I’ve felt this, and similar issues like @inferred etc., before, so julia is not free from it. I guess anyone relying on an auto vectorizer or type inference should really consider contributing meaningful tests and benchmark tests to julia.

I also enjoyed the story on the PR adding ARM support in the ispc repo :slight_smile: I can imagine the awkward feelings for everyone involved!


I was trying to figure out something for this exact thing today (among other stuff) and eventually was let to this post. If/when there is more info on using all the magic in “julia/base/compiler/” I’m going to probably disappear from life for a week while I digest it.

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Just an update, Cassette.jl has been updated to work on 1.6 and nightly! Release v0.3.4 · JuliaLabs/Cassette.jl · GitHub

Bravo @simeonschaub!


This is really cool, in and of its own right, because it is Cassette built on IRTools.

Have you done any benchmarking?


Yes, it’s pretty slow and I’m not exactly sure what’s going on. Here’s an interesting example of something that’s wrong and causing a performance problem:

using BootlegCassette
using BootlegCassette: @context, overdub

@context Ctx

let x = Ref(1), y = Ref(2)
    @btime overdub(Ctx(), *, $x[], $y[])

  16.292 ns (0 allocations: 0 bytes)

Investigating the typed code doesn’t reveal anything amis:

@code_typed overdub(Ctx(), *, 1, 2)

1 ─ %1 = Base.getfield(args, 3)::Int64
│   %2 = Base.getfield(args, 4)::Int64
│   %3 = (Core.Intrinsics.mul_int)(%1, %2)::Int64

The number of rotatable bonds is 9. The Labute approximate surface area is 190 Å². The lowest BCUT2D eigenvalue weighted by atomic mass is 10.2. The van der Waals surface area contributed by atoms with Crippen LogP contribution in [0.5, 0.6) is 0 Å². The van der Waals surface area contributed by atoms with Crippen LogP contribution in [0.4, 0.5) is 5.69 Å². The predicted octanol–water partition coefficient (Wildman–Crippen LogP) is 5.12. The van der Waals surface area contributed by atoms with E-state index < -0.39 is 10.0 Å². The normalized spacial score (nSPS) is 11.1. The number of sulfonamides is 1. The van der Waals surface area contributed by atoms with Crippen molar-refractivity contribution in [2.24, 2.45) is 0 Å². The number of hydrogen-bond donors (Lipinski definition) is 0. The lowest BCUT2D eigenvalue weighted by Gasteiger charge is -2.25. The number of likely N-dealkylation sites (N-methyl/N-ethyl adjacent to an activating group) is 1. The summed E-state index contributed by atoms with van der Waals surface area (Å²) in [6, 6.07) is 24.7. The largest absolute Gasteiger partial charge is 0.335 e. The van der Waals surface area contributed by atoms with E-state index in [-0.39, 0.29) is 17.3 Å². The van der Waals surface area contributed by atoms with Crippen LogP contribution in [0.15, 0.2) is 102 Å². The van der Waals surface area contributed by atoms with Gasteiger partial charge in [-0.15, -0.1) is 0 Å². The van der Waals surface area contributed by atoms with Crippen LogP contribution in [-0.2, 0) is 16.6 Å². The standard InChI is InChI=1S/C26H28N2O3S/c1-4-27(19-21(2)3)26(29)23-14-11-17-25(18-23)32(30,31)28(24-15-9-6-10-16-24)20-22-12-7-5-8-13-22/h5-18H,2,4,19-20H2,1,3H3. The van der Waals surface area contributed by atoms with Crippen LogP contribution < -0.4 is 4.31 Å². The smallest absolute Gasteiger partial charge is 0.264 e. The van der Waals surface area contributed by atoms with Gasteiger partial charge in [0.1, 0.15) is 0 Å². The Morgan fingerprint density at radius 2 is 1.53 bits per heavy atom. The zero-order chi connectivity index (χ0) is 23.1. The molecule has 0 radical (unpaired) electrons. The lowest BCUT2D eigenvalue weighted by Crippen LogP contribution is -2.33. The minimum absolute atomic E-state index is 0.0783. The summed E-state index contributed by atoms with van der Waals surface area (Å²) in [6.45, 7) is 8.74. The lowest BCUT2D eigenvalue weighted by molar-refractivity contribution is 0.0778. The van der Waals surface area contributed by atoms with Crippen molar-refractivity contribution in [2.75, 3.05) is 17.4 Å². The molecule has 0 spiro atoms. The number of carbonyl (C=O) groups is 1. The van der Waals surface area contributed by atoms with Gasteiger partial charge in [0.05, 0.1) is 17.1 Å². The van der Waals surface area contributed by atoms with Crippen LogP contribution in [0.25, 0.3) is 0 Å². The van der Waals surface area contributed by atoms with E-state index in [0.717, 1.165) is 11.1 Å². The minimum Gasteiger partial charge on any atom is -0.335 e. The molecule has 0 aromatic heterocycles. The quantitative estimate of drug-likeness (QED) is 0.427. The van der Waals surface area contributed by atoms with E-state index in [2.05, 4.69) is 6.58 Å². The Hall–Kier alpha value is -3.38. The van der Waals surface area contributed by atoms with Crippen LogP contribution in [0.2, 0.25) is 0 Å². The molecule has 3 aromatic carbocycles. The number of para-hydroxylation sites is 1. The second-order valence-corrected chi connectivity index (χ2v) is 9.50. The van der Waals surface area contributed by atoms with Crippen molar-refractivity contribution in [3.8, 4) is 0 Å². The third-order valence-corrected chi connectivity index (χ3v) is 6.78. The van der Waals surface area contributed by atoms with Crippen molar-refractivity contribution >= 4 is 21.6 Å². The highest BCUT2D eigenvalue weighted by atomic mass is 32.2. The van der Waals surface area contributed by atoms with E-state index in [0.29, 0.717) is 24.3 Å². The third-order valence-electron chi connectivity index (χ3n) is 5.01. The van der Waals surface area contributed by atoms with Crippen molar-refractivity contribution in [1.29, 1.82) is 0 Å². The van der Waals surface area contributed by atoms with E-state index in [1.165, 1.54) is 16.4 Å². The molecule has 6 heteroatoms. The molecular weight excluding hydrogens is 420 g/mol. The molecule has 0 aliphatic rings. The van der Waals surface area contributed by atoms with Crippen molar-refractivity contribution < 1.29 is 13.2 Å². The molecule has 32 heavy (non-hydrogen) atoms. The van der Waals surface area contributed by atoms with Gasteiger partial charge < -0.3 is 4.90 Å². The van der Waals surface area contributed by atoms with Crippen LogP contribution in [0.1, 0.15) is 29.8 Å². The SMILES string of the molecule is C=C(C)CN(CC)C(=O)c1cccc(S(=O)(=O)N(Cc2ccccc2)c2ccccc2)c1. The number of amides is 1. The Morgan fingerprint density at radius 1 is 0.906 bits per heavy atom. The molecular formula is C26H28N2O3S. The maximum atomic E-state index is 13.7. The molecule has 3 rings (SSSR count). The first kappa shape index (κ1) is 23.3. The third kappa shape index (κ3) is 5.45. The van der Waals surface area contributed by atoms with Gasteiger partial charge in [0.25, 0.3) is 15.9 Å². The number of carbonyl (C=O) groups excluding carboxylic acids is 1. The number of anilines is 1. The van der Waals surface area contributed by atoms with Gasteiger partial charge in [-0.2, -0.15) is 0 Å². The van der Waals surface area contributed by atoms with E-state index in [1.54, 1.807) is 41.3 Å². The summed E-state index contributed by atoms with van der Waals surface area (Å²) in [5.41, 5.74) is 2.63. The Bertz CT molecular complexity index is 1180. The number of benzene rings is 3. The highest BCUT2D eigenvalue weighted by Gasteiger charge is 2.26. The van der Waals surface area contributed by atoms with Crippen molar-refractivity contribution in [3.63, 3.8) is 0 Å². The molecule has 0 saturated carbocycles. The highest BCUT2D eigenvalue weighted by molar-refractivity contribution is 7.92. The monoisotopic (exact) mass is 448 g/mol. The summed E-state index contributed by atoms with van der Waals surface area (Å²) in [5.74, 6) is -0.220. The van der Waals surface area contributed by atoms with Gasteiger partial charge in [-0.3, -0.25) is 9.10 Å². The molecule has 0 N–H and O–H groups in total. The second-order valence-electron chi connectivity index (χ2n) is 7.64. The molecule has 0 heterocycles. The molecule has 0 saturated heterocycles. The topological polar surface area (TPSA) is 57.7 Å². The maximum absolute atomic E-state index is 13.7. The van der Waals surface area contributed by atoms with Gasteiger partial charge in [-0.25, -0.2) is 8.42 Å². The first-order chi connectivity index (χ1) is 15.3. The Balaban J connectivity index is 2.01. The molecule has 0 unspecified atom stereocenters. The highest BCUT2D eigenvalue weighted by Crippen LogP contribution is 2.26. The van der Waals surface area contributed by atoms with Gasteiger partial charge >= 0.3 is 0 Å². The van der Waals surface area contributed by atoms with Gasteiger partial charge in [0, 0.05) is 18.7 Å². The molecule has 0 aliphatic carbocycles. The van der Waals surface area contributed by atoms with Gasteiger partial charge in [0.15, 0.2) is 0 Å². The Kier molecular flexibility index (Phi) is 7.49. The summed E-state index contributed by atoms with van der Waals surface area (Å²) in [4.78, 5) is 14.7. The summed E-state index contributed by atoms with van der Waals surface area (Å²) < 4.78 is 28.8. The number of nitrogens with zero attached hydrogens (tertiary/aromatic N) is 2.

└──      return %3
) => Int64

but the LLVM code tells a different story:

@code_llvm overdub(Ctx(), *, 1, 2)

;  @ /home/mason/.julia/packages/IRTools/aSVI5/src/reflection/dynamo.jl:114 within `overdub'
define nonnull {}* @japi3_overdub_1970({}* %0, {}** %1, i32 %2, {}** %3) #0 {
  %4 = alloca {}**, align 8
  store volatile {}** %1, {}*** %4, align 8
  %5 = icmp ugt i32 %2, 2
  br i1 %5, label %pass, label %fail

fail:                                             ; preds = %top
  %6 = sext i32 %2 to i64
  call void @jl_bounds_error_tuple_int({}** %1, i64 %6, i64 3)

pass:                                             ; preds = %top
  %.not = icmp eq i32 %2, 3
  br i1 %.not, label %fail1, label %pass2

fail1:                                            ; preds = %pass
  call void @jl_bounds_error_tuple_int({}** %1, i64 3, i64 4)

pass2:                                            ; preds = %pass
  %7 = getelementptr inbounds {}*, {}** %1, i64 2
  %8 = bitcast {}** %7 to i64**
  %9 = load i64*, i64** %8, align 8
  %10 = getelementptr inbounds {}*, {}** %1, i64 3
  %11 = bitcast {}** %10 to i64**
  %12 = load i64*, i64** %11, align 8
;  @ /home/mason/.julia/packages/IRTools/aSVI5/src/reflection/dynamo.jl within `overdub' @ int.jl:88
; ┌ @ /home/mason/Dropbox/Julia/BootlegCassette/src/BootlegCassette.jl:49 within `overdub_pass'
; │┌ @ /home/mason/Dropbox/Julia/BootlegCassette/src/BootlegCassette.jl:55 within `overdub'
    %13 = load i64, i64* %9, align 8
    %14 = load i64, i64* %12, align 8
    %15 = mul i64 %14, %13
    %16 = call nonnull {}* @jl_box_int64(i64 signext %15)
    ret {}* %16
; └└

Somehow, LLVM doesn’t seem to know how many arguments there are to the function or something.

Did you try args::Vararg{Any,K} instead of args... to force specialization on the number of arguments (in the definition of overdub)?

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Yes and it didn’t help, however that led me to discover this:

using IRTools
IRTools.@dynamo foo(x::Int, y::String, z::Symbol, w::Int...) = nothing


 # 1 method for generic function "foo":
 [1] foo(args...) in Main at /home/mason/.julia/packages/IRTools/aSVI5/src/reflection/dynamo.jl:114

So it may be an issue with how @dynamo is creating the function.


Looks like it’s time to hack on IRTools then :wink:
Hopefully changing how it generates the function solves it.


Can I ask, where I can read about AbstractInterpretter?